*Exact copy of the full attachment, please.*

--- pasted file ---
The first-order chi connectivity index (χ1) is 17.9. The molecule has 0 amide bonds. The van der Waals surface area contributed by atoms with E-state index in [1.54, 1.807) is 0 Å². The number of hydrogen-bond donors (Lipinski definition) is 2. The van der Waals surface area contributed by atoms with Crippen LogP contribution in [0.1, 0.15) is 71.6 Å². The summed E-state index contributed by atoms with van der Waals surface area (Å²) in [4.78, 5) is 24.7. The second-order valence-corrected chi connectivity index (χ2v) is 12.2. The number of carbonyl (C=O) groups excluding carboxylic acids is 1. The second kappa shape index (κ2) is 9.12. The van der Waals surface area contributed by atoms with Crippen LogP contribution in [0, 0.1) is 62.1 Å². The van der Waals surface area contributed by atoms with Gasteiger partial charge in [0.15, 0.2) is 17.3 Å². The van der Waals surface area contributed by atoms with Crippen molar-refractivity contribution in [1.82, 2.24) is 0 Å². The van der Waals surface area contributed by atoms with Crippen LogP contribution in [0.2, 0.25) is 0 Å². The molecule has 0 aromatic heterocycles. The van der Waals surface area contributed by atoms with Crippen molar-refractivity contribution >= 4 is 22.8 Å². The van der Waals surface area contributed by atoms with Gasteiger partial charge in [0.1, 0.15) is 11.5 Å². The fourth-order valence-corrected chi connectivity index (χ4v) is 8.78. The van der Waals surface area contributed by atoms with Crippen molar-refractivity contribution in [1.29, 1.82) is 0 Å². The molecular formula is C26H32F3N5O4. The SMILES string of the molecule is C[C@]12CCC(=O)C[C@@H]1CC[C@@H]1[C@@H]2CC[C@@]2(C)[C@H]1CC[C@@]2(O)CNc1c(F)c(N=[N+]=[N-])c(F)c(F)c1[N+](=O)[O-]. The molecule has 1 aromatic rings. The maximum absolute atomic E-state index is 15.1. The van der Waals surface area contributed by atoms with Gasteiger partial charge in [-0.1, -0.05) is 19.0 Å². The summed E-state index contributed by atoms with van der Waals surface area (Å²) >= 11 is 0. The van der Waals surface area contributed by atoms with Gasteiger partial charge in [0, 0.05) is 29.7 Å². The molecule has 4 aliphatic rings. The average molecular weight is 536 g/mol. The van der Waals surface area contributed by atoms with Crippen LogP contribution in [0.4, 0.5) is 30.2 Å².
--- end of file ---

The first-order chi connectivity index (χ1) is 17.9. The molecule has 0 amide bonds. The van der Waals surface area contributed by atoms with E-state index in [1.54, 1.807) is 0 Å². The number of hydrogen-bond donors (Lipinski definition) is 2. The van der Waals surface area contributed by atoms with Crippen LogP contribution in [0.1, 0.15) is 71.6 Å². The summed E-state index contributed by atoms with van der Waals surface area (Å²) in [4.78, 5) is 24.7. The second-order valence-corrected chi connectivity index (χ2v) is 12.2. The number of carbonyl (C=O) groups excluding carboxylic acids is 1. The second kappa shape index (κ2) is 9.12. The van der Waals surface area contributed by atoms with Crippen LogP contribution in [0, 0.1) is 62.1 Å². The van der Waals surface area contributed by atoms with Gasteiger partial charge in [0.15, 0.2) is 17.3 Å². The van der Waals surface area contributed by atoms with Crippen molar-refractivity contribution in [1.82, 2.24) is 0 Å². The van der Waals surface area contributed by atoms with Crippen LogP contribution in [0.2, 0.25) is 0 Å². The molecule has 0 aromatic heterocycles. The van der Waals surface area contributed by atoms with Crippen molar-refractivity contribution >= 4 is 22.8 Å². The van der Waals surface area contributed by atoms with Gasteiger partial charge in [0.1, 0.15) is 11.5 Å². The fourth-order valence-corrected chi connectivity index (χ4v) is 8.78. The van der Waals surface area contributed by atoms with Crippen molar-refractivity contribution in [1.29, 1.82) is 0 Å². The molecular formula is C26H32F3N5O4. The SMILES string of the molecule is C[C@]12CCC(=O)C[C@@H]1CC[C@@H]1[C@@H]2CC[C@@]2(C)[C@H]1CC[C@@]2(O)CNc1c(F)c(N=[N+]=[N-])c(F)c(F)c1[N+](=O)[O-]. The molecule has 1 aromatic rings. The maximum absolute atomic E-state index is 15.1. The van der Waals surface area contributed by atoms with Gasteiger partial charge in [-0.1, -0.05) is 19.0 Å². The summed E-state index contributed by atoms with van der Waals surface area (Å²) >= 11 is 0. The van der Waals surface area contributed by atoms with Gasteiger partial charge in [0, 0.05) is 29.7 Å². The molecule has 4 aliphatic rings. The average molecular weight is 536 g/mol. The van der Waals surface area contributed by atoms with Crippen LogP contribution in [0.4, 0.5) is 30.2 Å².